Best Beaches in Salento, Puglia
Updated: Feb 15
The most beautiful beaches in Salento, perfect for everyone.
Welcome to my blog and welcome to Puglia. Below the list of my favourite beaches in Salento.
Visitors to Puglia will be amazed by the unspoilt nature of Italy’s heel. Centuries-old olive trees give way to whitewashed villages that wouldn’t look out of place on a Greek Island. Down the rural roads, you’ll find the unique Puglian architecture is a curious mix between tipi-topped Trulli and the rectangular robustness of the traditional Masseria. And the fresh flavours of the local food will leave sweet memories on your tongue long after you’ve departed.
“Again in 2018, for the second time round, Puglia has received the prestigious award of “Best value travel destination in the world”. According to National Geographic, Puglia is in fact the most beautiful region of the world, matter of pride for all people leaving in Puglia and, in general, for all the Italians.”
In order to see the best of Puglia, I’d highly recommend hiring a car. Public transport will allow you to visit Puglia’s towns and cities, but to find the best secret beaches in Puglia you’re going to need your own car.
Otranto is a historic seaside town and port on the Adriatic coast of southern Italy, in the region of Puglia. It's a small place with a lovely holiday atmosphere, and makes a good destination for a day trip or a longer stay. The picture-perfect blue waters, white buildings and diving rocks make Otranto the frequent cover star of maps, books and articles about Puglia.
The town is in the province of Lecce, and is close to the easternmost point of Italy. It is within the area known as the Salento, the tip of the peninsula which is the heel of Italy's boot. On a clear day it is possible to see over the Strait of Otranto to Albania.
The name of Otranto is probably best known abroad for The Castle of Otranto, Horace Walpole's pioneering Gothic novel. However, the creepy castle of Walpole's imagination bears little resemblance to the more recent stolid fortress in the real Otranto.
Like much of Puglia, Otranto has a colourful and mixed past. It was important as a Greek and then Roman port, called Hydruntum. Later it was ruled by the Byzantines, the Normans and the Aragonese. In 1480 the town was invaded by Turks, and 800 locals were executed for refusing to convert to Islam. The bones and skulls of the martyrs of Otranto are now stacked behind glass in the cathedral in a manner that would have satisfied Walpole's Gothic imagination.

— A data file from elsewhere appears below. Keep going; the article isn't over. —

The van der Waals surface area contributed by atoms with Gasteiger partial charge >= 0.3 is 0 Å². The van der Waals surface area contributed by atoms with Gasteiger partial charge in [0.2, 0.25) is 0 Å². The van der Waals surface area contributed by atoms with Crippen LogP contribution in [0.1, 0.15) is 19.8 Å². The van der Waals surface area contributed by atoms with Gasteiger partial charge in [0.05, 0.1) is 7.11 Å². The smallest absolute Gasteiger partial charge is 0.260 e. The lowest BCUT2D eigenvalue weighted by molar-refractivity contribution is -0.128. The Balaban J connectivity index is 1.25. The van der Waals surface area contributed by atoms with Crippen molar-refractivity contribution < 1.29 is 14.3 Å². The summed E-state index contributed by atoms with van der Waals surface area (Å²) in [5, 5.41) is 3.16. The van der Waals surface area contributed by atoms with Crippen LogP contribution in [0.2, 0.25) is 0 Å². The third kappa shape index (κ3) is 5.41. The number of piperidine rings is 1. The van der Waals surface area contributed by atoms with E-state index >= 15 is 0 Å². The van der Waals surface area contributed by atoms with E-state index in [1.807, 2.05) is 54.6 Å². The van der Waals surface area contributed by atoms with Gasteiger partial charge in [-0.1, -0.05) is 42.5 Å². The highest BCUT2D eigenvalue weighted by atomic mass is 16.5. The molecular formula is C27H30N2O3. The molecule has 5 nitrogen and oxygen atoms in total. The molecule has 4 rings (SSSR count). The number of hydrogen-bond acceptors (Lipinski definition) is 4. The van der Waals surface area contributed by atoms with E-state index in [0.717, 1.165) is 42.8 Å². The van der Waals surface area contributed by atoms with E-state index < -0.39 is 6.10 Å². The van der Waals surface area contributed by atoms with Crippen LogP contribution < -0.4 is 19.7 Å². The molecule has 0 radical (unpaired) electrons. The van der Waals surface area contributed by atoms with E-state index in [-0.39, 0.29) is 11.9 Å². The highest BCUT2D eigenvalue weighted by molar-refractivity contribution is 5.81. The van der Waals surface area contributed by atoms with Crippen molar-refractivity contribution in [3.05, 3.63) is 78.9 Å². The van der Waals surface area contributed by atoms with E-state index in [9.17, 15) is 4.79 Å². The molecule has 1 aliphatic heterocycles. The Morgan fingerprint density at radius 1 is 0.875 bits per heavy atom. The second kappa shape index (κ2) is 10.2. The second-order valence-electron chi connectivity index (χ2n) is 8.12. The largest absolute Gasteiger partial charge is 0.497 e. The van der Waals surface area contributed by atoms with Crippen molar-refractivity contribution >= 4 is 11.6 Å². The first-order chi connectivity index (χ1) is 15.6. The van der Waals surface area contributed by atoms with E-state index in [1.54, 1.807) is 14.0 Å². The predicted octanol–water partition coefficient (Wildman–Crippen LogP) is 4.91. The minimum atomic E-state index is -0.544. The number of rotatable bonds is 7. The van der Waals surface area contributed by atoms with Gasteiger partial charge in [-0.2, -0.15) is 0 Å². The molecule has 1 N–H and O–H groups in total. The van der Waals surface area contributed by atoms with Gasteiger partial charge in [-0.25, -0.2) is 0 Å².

Near Otranto you will find many and fantastic beaches, I suggest to spend 3/4 days nearby, it's full of masserie which you will fall in love.
2. Baia dei Turchi (the Bay of the Turks) - Otranto
In the bay where the Saracens landed in 1480, to conquer Otranto, nowadays there is white sand, lapped by a dreamy sea and embellished with the scented pine forest and the Mediterranean scrub.
A heavenly white beach, nestled in the cliff, embellished with the scented Mediterranean scrub and in the shade of the pine forest. In the area of Otranto, the Baia dei Turchi (the Bay of the Turks) is part of the protected Oasis of Alimini Lakes and boasts the Blue Flag and 5 Sails (a flag awarded to the most beautiful beaches) of Legambiente (Italian environment protection association).
According to the legend, this was the bay where, at the end of the 15th century, landed the Turks who were sailing to Otranto for the terrible massacre of the inhabitants.
There are beach umbrellas in the most part of the private beach, overlooking a dreamy sea, but next to it there is a series of other small bays which continue northwards, as far as they meet the Alimini beach.
3. Grotta della Poesia (Poetry cave) - Otranto
Legend has it that a beautiful princess used to bathe in the healthful waters of the sea cavern, and when word spread of her incomparable beauty, poets from all over southern Italy came to write prose inspired by her. Some wrote of nymphs, others of an oriental princess, and others of a gorgeous queen from the north, adding to the place's fame so that eventually it became known as the Grotta of Poetry.
The Grotta della Poesia is north of Otranto in the sunny Salento and is a natural pool in the rock. It was an area rich in archeology, where ruins of a Messapian fortification have been found near Roca Vecchia.
Artifacts from the Bronze Age were also discovered.